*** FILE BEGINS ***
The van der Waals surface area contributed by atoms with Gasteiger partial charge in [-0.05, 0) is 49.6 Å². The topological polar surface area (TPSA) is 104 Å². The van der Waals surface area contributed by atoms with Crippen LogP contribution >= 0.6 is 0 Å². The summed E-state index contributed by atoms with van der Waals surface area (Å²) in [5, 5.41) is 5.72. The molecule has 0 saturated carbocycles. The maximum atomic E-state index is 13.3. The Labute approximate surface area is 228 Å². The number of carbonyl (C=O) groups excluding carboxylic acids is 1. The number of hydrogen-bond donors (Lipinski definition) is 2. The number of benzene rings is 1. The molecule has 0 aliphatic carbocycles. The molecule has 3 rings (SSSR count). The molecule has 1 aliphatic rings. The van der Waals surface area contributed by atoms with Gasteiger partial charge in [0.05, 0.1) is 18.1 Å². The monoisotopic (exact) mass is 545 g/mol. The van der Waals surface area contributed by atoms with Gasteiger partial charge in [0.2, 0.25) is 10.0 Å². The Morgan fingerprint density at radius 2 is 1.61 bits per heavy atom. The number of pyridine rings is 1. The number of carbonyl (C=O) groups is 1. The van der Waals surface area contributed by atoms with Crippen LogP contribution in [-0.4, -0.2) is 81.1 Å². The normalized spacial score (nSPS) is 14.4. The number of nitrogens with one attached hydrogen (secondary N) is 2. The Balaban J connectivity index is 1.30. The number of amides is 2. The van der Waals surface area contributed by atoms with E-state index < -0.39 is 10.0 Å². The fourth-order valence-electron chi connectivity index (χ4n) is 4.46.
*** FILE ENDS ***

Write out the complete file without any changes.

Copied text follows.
The van der Waals surface area contributed by atoms with Gasteiger partial charge in [-0.05, 0) is 49.6 Å². The topological polar surface area (TPSA) is 104 Å². The van der Waals surface area contributed by atoms with Crippen LogP contribution >= 0.6 is 0 Å². The summed E-state index contributed by atoms with van der Waals surface area (Å²) in [5, 5.41) is 5.72. The molecule has 0 saturated carbocycles. The maximum atomic E-state index is 13.3. The Labute approximate surface area is 228 Å². The number of carbonyl (C=O) groups excluding carboxylic acids is 1. The number of hydrogen-bond donors (Lipinski definition) is 2. The number of benzene rings is 1. The molecule has 0 aliphatic carbocycles. The molecule has 3 rings (SSSR count). The molecule has 1 aliphatic rings. The van der Waals surface area contributed by atoms with Gasteiger partial charge in [0.05, 0.1) is 18.1 Å². The monoisotopic (exact) mass is 545 g/mol. The van der Waals surface area contributed by atoms with Gasteiger partial charge in [0.2, 0.25) is 10.0 Å². The Morgan fingerprint density at radius 2 is 1.61 bits per heavy atom. The number of pyridine rings is 1. The number of carbonyl (C=O) groups is 1. The van der Waals surface area contributed by atoms with Crippen LogP contribution in [-0.4, -0.2) is 81.1 Å². The normalized spacial score (nSPS) is 14.4. The number of nitrogens with one attached hydrogen (secondary N) is 2. The Balaban J connectivity index is 1.30. The number of amides is 2. The van der Waals surface area contributed by atoms with E-state index < -0.39 is 10.0 Å². The fourth-order valence-electron chi connectivity index (χ4n) is 4.46.